The history known so far suggests that it was the Mauryan rulers who began the tradition of celebrating birthdays in India. Quoting Strabo (Amesia, 64BC-19AD), Bhagwatsharan Upadhyay writes, “Chandragupta Maurya used to mount grand celebrations on his birthday every year [Brihhatar Bharat pp35-36].”h
Similarly, Emperor Ashoka also celebrated his birthday. Historians believe that he also started the tradition of releasing prisoners on his birthday (Pracheen Bharat Ka Rajnaitik Evam Sanskritik Itihaas p321).
There are reasons to believe that the day of Ashtami held a special significance for Ashoka. The slaughter of oxen, goats, sheep, pigs and other animals was banned on the eight day of every lunar fortnight (Patliputra Kee Katha p152).
The annual festival of Patliputra, which has been described in great detail by Chinese traveller Fa-Hien, was celebrated on Chaitra Shukla Ashtami. Fa-Hien writes that a procession of 20 huge, well-decorated chariots was taken out every year on the eighth day of the second month of the year. (Pracheen Bharat Ka Ithihas, B.D. Mahajan, p463).
Many historians have wrongly interpreted the date of the annual festival mentioned by Fa-Hien. On the basis of the present lunar calendar – in which Baisakh is the second month of the year – they have concluded that this date pertains to the month of Baisakh.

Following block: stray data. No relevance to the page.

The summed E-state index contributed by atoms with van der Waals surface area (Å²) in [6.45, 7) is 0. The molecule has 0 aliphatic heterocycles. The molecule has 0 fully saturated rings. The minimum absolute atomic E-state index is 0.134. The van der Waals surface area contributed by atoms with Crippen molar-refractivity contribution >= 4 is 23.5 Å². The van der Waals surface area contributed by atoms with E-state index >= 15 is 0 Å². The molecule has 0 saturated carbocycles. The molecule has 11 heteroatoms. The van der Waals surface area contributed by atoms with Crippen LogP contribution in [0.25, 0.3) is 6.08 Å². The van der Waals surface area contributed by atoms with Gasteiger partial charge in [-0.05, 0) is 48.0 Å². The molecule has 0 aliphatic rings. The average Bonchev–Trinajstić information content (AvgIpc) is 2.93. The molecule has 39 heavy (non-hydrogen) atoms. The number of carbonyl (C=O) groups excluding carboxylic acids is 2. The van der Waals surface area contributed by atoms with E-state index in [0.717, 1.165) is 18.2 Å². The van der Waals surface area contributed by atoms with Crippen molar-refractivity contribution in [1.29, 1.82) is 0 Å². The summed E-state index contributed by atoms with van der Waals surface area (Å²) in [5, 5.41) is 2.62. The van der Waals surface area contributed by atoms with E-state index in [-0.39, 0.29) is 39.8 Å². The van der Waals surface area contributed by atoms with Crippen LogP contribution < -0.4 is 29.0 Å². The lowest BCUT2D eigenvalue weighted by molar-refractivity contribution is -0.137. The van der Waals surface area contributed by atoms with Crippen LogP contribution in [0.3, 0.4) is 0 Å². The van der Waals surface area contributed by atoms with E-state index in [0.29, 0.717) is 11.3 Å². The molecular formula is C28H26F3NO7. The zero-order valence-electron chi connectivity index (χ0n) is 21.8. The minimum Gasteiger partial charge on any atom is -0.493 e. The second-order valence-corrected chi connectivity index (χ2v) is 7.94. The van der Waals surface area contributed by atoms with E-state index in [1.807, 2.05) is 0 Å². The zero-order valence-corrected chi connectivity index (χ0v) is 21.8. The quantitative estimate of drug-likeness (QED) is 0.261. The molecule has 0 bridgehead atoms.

Fa-Hien had come to India around 1600 years ago in the Guptan era. At that time, Phalgun was the first month of the year. This can be verified from the report of the Calendar Reform Committee (1955), which says that the festivals that were celebrated 1400 years ago in particular seasons, have retreated by 23 days. Today, spring equinox takes place in Chaitra. Hence, Chaitra Shukla Pratipada is celebrated as the New Year’s Day. The time of Spring Equinox goes back by 20: 24.28 minutes every year. That is why in the age of Fa-Hien, the first month of the year was Phalgun and Chaitra was the second month.
Thus the annual festival Fa-Hien talks about in his travelogue is the Ashokashtami celebrated on Chaitra Shukla Ashtami. Krityaratnavali, Kurmapuran and Vrat Parichay describe celebrations of Ashokashtami in detail. (Puranakosh p36).
kIn Puranic sources, the link between the Ashok tree and Ashokashtami is well documented. Let us refer to Buddhist treatise Divyavadan to understand this link. It says that Ashoka liked the Ashok tree because the similarity in names. Or, just recall Hazari Prasad Dwivedi’s Chanwardharini Yakshini, which stands in the Mathura museum, holding a sapling of Ashok.
This proves that the annual Ashokaashtami (This year 14th April) festival, celebrated on Chaitra Shukla Ashtami was the birthday of Ashoka, which the mythologists have assiduously linked with only the Ashok tree, disassociating it from the Emperor.
Published in the February 2016 issue of the Forward Press magazine
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